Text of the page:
Oil document leak threatens Taiwan's DPP

Oil document leak threatens Taiwan's DPP

TAIPEI - The leak of a "classified" document warning a Ting Hsin group company of a raid to be conducted by investigators on its oil-making plant in Pingtung is threatening the Democratic Progressive Party's (DPP) campaign to continue its rule in the southern county.

Some observers have noted that although the DPP is generally still considered the favourite to win the upcoming commissioner election in Pingtung, the Kuomintang's chances of victory have increased.

The DPP candidate Pan Meng-an is campaigning to succeed the retiring Pingtung County Commissioner Tsao Chi-hung, who has adamantly refused to step down despite his administration having made mistakes handling the recent Ting Hsin oil scandal.

But the Kuomintang's (KMT) hopeful, Chien Tai-lang, has accused the DPP commissioner of protecting Ting Hsin, claiming his heir apparent, Pan, cannot be trusted.

Voters' trust for the DPP rule in Pingtung may have been eroded by the latest revelation that a county health official sent a copy of a document to Wei Chuan Food Co. notifying it that investigators would come inspect its plant.

The health official has claimed that she sent it by mistake and argued that she did not know the document was classified. There have also been conflicting accounts concerning the document's status of confidentiality.

But the leak has fueled speculations that Tsao has been protecting the Wei family running the food conglomerate.

Such speculations first emerged when the food scandal erupted amid revelations that the county government had ignored complaints about an illegal oil factory that supplied waste oil to Ting Hsin.

The United Evening News said yesterday that results of survey conducted by the KMT for internal reference have shown that the gap between Pan and Chien is narrowing to within 5 percentage points although the former is still leading.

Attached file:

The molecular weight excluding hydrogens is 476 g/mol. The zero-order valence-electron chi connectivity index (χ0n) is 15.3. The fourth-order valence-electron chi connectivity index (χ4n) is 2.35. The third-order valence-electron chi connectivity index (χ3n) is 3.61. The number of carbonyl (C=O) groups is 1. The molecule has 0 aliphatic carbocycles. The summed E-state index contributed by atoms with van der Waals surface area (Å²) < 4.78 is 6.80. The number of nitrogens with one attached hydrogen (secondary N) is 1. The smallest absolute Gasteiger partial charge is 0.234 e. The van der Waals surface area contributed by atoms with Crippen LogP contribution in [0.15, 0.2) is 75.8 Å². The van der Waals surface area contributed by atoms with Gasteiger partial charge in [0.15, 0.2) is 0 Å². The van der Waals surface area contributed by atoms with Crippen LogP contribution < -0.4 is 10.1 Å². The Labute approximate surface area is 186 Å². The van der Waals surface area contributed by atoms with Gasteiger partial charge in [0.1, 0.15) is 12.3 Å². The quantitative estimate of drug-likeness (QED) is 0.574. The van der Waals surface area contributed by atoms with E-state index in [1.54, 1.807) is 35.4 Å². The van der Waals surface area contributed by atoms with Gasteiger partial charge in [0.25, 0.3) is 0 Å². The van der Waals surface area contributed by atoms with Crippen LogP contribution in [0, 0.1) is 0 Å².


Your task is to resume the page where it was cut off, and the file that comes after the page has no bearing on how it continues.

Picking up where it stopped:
Pingtung has been a traditional stronghold of the DPP. In his re-election victory four years ago, Tsao routed his KMT rival by more than 18 percentage points in terms of vote share.

DPP heavyweight Tsai Ing-wen lost to the KMT's Ma Ying-jeou two years ago in the presidential election, but she managed to lead the re-election-seeking president by 13 percentage points in vote share in the southern county.

The narrow gap that the KMT claims is separating Pan and Chien is a rare one. The United Evening News cited KMT election officials as expressing optimism that actual support for Chien is even higher.

At least one voter expressed his anger at the county government by spray-painting words of accusation on the floor of the county health bureau's office, calling it a "mole" working for Ting Hsin. Police have arrested the alleged perpetrator.

But Tsao denied that he has any personal relationship with the Wei family. He also claimed that the Pingtung health bureau was framed by the KMT.

Unnamed county officials were cited by the United Evening News as arguing that the electronic copy of the document the health official sent to Wei Chuan came from the Ministry of Health and Welfare, which also sent a copy to the Changhua County Government.

The copy sent to Changhua was encrypted while the one for Pingtung was not, the officials claimed.

Shiu Ming-neng, deputy minister of health and welfare, said neither of the electronic copies was encrypted. But he stressed that such documents were meant for internal use and were not supposed to be made public.

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